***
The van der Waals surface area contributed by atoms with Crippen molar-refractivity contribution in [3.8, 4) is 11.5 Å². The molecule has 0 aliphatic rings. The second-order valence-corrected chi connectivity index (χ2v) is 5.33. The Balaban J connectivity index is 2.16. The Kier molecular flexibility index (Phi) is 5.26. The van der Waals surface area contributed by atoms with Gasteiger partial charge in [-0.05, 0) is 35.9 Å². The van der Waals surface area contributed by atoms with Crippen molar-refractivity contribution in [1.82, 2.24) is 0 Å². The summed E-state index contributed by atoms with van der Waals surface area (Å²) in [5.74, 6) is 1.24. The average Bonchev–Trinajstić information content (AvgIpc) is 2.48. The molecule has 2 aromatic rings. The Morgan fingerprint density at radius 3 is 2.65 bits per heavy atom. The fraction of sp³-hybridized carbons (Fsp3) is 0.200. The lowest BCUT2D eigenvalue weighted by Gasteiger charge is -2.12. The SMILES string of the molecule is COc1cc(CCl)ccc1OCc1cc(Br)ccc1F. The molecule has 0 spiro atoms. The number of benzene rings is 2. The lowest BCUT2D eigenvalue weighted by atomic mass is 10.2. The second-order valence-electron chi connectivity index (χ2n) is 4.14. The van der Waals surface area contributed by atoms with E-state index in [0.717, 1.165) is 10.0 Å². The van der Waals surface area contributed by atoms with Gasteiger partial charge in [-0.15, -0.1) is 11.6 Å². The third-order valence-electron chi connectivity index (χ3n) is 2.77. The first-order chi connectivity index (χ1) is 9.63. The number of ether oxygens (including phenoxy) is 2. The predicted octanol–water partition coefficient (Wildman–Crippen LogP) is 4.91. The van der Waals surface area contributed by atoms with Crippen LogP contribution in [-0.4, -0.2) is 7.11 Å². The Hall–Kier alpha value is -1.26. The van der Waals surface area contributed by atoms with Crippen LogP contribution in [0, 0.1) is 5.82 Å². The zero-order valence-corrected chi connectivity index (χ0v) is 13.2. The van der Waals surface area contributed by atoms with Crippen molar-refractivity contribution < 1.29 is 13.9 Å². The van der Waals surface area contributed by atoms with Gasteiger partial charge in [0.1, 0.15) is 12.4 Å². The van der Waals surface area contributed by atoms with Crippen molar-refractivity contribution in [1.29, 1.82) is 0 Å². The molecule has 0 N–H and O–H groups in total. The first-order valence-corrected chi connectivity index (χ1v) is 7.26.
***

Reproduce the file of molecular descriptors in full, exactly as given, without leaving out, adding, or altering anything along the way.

The van der Waals surface area contributed by atoms with Crippen molar-refractivity contribution in [3.8, 4) is 11.5 Å². The molecule has 0 aliphatic rings. The second-order valence-corrected chi connectivity index (χ2v) is 5.33. The Balaban J connectivity index is 2.16. The Kier molecular flexibility index (Phi) is 5.26. The van der Waals surface area contributed by atoms with Gasteiger partial charge in [-0.05, 0) is 35.9 Å². The van der Waals surface area contributed by atoms with Crippen molar-refractivity contribution in [1.82, 2.24) is 0 Å². The summed E-state index contributed by atoms with van der Waals surface area (Å²) in [5.74, 6) is 1.24. The average Bonchev–Trinajstić information content (AvgIpc) is 2.48. The molecule has 2 aromatic rings. The Morgan fingerprint density at radius 3 is 2.65 bits per heavy atom. The fraction of sp³-hybridized carbons (Fsp3) is 0.200. The lowest BCUT2D eigenvalue weighted by Gasteiger charge is -2.12. The SMILES string of the molecule is COc1cc(CCl)ccc1OCc1cc(Br)ccc1F. The molecule has 0 spiro atoms. The number of benzene rings is 2. The lowest BCUT2D eigenvalue weighted by atomic mass is 10.2. The second-order valence-electron chi connectivity index (χ2n) is 4.14. The van der Waals surface area contributed by atoms with E-state index in [0.717, 1.165) is 10.0 Å². The van der Waals surface area contributed by atoms with Gasteiger partial charge in [-0.15, -0.1) is 11.6 Å². The third-order valence-electron chi connectivity index (χ3n) is 2.77. The first-order chi connectivity index (χ1) is 9.63. The number of ether oxygens (including phenoxy) is 2. The predicted octanol–water partition coefficient (Wildman–Crippen LogP) is 4.91. The van der Waals surface area contributed by atoms with Crippen LogP contribution in [-0.4, -0.2) is 7.11 Å². The Hall–Kier alpha value is -1.26. The van der Waals surface area contributed by atoms with Crippen LogP contribution in [0, 0.1) is 5.82 Å². The zero-order valence-corrected chi connectivity index (χ0v) is 13.2. The van der Waals surface area contributed by atoms with Crippen molar-refractivity contribution < 1.29 is 13.9 Å². The van der Waals surface area contributed by atoms with Gasteiger partial charge in [0.1, 0.15) is 12.4 Å². The van der Waals surface area contributed by atoms with Crippen molar-refractivity contribution in [1.29, 1.82) is 0 Å². The molecule has 0 N–H and O–H groups in total. The first-order valence-corrected chi connectivity index (χ1v) is 7.26.